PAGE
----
Phase II concerned the repossession of approximately 19,000 hectares in South Western Mau Forest Reserve of largely bamboo forest that have been encroached by illegal squatters. These squatters had no documentation to support their occupation of the forest. In addition, the area encroached has never been set aside by the Government for settlement. It is still and remains a protected forest reserve.
The repossession of the 19,000 hectares was completed last December. The removal of the squatters took place peacefully, with the squatters leaving voluntarily the forest and the forest guards providing assistance. However, the return of the squatters to their former homes was stopped by some political leaders who demanded that the squatters be resettled or compensated. This was not provided for in the Mau Task Force report as it would create a dangerous and unsustainable precedent that would encourage people all over the country to invade government land in the hope of compensation. The Government has, however, mobilised several Ministries to assist the squatters returning to their home and to provide livelihood support to help them rebuild their lives.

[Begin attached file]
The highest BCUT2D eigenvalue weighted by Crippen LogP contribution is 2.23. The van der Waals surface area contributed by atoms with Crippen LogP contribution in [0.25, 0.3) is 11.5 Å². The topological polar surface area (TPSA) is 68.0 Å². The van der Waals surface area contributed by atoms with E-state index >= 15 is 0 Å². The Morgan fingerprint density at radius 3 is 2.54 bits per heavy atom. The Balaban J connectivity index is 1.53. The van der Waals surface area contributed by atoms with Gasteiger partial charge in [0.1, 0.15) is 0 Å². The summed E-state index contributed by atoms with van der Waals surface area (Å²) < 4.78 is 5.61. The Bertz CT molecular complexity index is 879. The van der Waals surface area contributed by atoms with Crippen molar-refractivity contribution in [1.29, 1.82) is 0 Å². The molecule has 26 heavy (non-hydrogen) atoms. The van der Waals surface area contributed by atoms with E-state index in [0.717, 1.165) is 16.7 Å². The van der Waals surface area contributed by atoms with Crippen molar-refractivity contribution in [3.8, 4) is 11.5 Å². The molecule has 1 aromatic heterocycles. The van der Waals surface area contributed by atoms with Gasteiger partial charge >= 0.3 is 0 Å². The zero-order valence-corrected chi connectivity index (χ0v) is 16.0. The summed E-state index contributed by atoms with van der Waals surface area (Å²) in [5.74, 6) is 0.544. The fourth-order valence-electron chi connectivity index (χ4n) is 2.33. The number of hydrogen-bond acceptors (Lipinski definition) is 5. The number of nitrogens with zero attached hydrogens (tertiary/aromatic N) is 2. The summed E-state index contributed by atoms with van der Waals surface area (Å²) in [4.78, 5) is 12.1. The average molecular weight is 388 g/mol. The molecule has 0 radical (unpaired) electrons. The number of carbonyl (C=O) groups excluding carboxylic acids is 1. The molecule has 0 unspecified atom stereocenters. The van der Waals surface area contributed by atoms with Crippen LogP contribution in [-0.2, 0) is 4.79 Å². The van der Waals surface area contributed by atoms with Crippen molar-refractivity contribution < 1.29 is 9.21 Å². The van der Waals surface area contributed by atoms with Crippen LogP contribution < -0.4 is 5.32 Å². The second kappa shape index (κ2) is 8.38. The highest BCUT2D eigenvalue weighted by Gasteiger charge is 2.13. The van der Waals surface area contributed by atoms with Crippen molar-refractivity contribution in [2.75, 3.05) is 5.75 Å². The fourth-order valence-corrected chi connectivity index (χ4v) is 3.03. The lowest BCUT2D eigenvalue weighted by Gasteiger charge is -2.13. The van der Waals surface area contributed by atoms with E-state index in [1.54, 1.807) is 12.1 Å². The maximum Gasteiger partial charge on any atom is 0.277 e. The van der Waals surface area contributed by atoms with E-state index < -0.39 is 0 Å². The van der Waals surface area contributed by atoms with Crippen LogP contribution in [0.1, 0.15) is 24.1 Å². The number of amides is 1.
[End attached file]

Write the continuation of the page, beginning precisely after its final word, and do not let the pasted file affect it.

To date, some 21,000 hectares of forestland in the Mau have been repossessed since the implementation of the Task Force report started some five months ago.
In addition to the recovering of forestland, the Government has implemented a number of activities in support of the restoration of the Mau forest ecosystem, in particular with regard to: water catchment management; forest restoration including tree planting; law enforcement; Ogiek resettlement matters; and, resource mobilisation.